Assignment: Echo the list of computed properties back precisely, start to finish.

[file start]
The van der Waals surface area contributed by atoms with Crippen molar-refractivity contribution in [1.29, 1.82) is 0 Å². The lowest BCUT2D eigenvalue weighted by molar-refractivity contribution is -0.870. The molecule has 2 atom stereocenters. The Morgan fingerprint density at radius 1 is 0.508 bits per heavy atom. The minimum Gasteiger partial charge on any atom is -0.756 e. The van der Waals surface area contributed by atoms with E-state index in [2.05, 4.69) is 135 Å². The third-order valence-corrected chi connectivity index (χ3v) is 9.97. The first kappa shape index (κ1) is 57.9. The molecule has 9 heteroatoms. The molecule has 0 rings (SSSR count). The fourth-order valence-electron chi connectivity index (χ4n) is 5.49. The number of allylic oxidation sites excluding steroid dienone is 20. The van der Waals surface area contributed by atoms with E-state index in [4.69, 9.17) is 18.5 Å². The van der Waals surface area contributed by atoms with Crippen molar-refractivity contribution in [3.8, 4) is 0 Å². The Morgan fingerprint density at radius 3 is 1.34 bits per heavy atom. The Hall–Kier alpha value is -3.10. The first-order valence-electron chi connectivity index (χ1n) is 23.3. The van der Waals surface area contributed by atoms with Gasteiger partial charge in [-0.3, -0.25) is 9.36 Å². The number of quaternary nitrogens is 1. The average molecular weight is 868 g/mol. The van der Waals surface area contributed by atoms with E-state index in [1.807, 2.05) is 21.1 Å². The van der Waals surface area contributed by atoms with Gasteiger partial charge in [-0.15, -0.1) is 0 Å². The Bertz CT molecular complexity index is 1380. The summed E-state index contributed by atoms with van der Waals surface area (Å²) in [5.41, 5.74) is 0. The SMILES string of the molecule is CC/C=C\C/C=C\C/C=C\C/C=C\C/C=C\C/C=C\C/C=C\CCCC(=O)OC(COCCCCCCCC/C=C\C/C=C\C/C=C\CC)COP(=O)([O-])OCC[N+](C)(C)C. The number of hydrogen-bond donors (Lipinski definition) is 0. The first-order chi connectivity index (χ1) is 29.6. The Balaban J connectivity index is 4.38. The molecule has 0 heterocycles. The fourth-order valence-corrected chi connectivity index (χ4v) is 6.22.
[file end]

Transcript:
The van der Waals surface area contributed by atoms with Crippen molar-refractivity contribution in [1.29, 1.82) is 0 Å². The lowest BCUT2D eigenvalue weighted by molar-refractivity contribution is -0.870. The molecule has 2 atom stereocenters. The Morgan fingerprint density at radius 1 is 0.508 bits per heavy atom. The minimum Gasteiger partial charge on any atom is -0.756 e. The van der Waals surface area contributed by atoms with E-state index in [2.05, 4.69) is 135 Å². The third-order valence-corrected chi connectivity index (χ3v) is 9.97. The first kappa shape index (κ1) is 57.9. The molecule has 9 heteroatoms. The molecule has 0 rings (SSSR count). The fourth-order valence-electron chi connectivity index (χ4n) is 5.49. The number of allylic oxidation sites excluding steroid dienone is 20. The van der Waals surface area contributed by atoms with E-state index in [4.69, 9.17) is 18.5 Å². The van der Waals surface area contributed by atoms with Crippen molar-refractivity contribution in [3.8, 4) is 0 Å². The Morgan fingerprint density at radius 3 is 1.34 bits per heavy atom. The Hall–Kier alpha value is -3.10. The first-order valence-electron chi connectivity index (χ1n) is 23.3. The van der Waals surface area contributed by atoms with Gasteiger partial charge in [-0.3, -0.25) is 9.36 Å². The number of quaternary nitrogens is 1. The average molecular weight is 868 g/mol. The van der Waals surface area contributed by atoms with E-state index in [1.807, 2.05) is 21.1 Å². The van der Waals surface area contributed by atoms with Gasteiger partial charge in [-0.15, -0.1) is 0 Å². The Bertz CT molecular complexity index is 1380. The summed E-state index contributed by atoms with van der Waals surface area (Å²) in [5.41, 5.74) is 0. The SMILES string of the molecule is CC/C=C\C/C=C\C/C=C\C/C=C\C/C=C\C/C=C\C/C=C\CCCC(=O)OC(COCCCCCCCC/C=C\C/C=C\C/C=C\CC)COP(=O)([O-])OCC[N+](C)(C)C. The number of hydrogen-bond donors (Lipinski definition) is 0. The first-order chi connectivity index (χ1) is 29.6. The Balaban J connectivity index is 4.38. The molecule has 0 heterocycles. The fourth-order valence-corrected chi connectivity index (χ4v) is 6.22.